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The Zubrus Conundrum

Dainius Zubrus is a New Jersey Devil that back in November looked to be on the rise. 6 goals and 8 assists in 20 games, coming off a massive 4 goal performance.  He was centering Patrik Elias and Brian Gionta, his CORSI was 11.9, and he was looking good.  As I said back in November, he was what Viktor Kozlov should have been. 

Unfortunately, the rise stemmed off somewhere.  It is now the end of the 2008-09 season and here is Zubrus' totals:

08-09 - Dainius Zubrus 82 15 25 40 6 69 1 0 3 0 130 11.5

For comparison, here are the totals of his first season in New Jersey, wherein he (and almost every other forward) were jumped around from line to line:

07-08 - Dainius Zubrus 82 13 25 38 2 38 4 0 2 0 128 10.2

The first season, OK, that's explained away.  But after a season where he had consistent linemates, he was on a scoring line, and he was a regular on the second power play unit, the result is...2 more shots on net and more goals? Since I wrote that post praising Zubrus (with concurring comments!), he has put in exactly 9 goals and 17 assists in 62 games mostly playing on a scoring line with Patrik Elias and Brian Gionta.  Seriously.

If you think Brian Gionta didn't provide full value for that $4 million/year deal at 20 goals and 60 points; I don't see how Zubrus is providing full value for $3.4 million/year so far on his deal (which runs into 2012-13 by the way).

But, like with all things in life, it's not that simple.  It's more of a conundrum than anything else.

Zubrus isn't productive in terms of points, this is true.  This is not to say he provided little value to the team.  For his first full season as a center in New Jersey, he took 923 faceoffs and won 473 of them, a winning percentage of 51.2%.  OK, he's no Yanic Perreault, but it's still a favorable percentage - and just below John Madden's 51.6% with respect to the team. He's not defensively inept from what I saw this season. According to Behind the Net, his CORSI is still a solid 11.9, fifth highest among regulars (he's between Elias' 12.3 and Gionta's 10.9).  When Zubrus is on the ice, offense happens.  His presence does not result in the other team firing away at will; rather, he and his teammates press the issue themselves. However, based on the low shot totals of Zubrus himself, it's clear he isn't leading the offense.

This leads me to my theory about Zubrus.  Basically, he's a key reason for Sutter's system for offensive puck possession that we saw this season.  Going forward, the Devils tend to dump the puck into the end-boards or  the corners, fight to win the puck back, and either cycle it down low or move the puck around the zone. The 6'5", 225 lbs. Lithuianian Freight Train (nickname courtesy of Chico) has taken to this system like a duck turns to water . 

While Zubrus isn't a total banger, he does lead the Devils' top 6 forwards in hits (98, 5th on team).  He uses his size to protect the puck or force possession back.   He commands attention from defenders and helps create literal space for Elias and Gionta to do their thing.  Because Zubrus isn't slow or has (complete) hands of stone, he can switch from physical play to more flowing play on offense once the Devils do get the puck back.   I happen to think that's why he fits in well with an energetic Gionta and Elias.  I think his skills at getting and winning puck possession is his biggest asset to the team.  I think he makes the Sutter's system work for that line. It's why I believe he's what Viktor Kozlov should have been.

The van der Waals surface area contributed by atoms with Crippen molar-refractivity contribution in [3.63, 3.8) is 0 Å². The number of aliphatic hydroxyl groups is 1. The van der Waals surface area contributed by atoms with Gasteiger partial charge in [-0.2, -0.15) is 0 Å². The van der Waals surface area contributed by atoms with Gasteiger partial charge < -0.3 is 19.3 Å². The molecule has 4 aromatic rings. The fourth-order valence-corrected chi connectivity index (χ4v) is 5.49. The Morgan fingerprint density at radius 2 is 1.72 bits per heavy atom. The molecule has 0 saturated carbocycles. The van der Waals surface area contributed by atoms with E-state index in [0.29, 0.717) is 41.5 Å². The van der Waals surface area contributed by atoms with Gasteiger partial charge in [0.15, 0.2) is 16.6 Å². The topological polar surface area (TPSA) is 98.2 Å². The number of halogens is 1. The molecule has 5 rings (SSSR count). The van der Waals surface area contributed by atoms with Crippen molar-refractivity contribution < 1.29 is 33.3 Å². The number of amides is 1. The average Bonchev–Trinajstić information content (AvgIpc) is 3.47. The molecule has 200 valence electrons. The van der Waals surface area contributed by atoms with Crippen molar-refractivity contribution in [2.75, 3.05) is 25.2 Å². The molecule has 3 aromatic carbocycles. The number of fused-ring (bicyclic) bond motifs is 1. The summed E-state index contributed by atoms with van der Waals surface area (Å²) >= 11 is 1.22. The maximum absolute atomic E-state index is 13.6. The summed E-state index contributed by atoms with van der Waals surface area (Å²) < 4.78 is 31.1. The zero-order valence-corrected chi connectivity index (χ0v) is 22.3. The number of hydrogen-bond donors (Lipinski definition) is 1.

But is all this worth $3.4 million/year?  Elias had a great year but based on Zubrus' and Gionta's low goal totals, it's arguable that Elias carried the line offensively.  Yet, you lose part of what he brings to the table if you put him on a third or fourth line that's likely out there for "energy" or to spell the top two lines. This is where the conundrum sets in: he's proven he's of some value on a scoring line; but he's not producing enough to justify the salary and his position on the roster.   It's that simple.  And because the contract is entering year 3, it's about likely as attractive as trade value as a pile of mud.

I do have one suggestion that I hope Zubrus will work on this summer.  Shooting.  He had 130 shots on net this season.  That's an average of 1.1 shots per game.  Elias, he of 31 goals scored, had an average of 3.2 shots per game this season. Gionta, he of 20 goals scored, had an average of 3.1 shots per game this season.  The one clear way I can see Zubrus improve his numbers is simply by taking more shots himself.    He's good at fighting for and winning possession, he's not bad at passing the puck, but he's really got to unload the shot more often.  It'd be one thing if he had, say, 181 shots; at least we could say the effort to score is there. But he doesn't have that right now.   That's something, I think, he can look to improve.  No, he won't become a lethal sniper; but I think he can get more than 15 goals that way.

And if he does get on the scoresheet more often, it'll definitely improve the fortunes of the Devils - not just in justifying his own long contract with the team.  Until then, he remains more of a question of what to do with him than being an answer to the team's issues.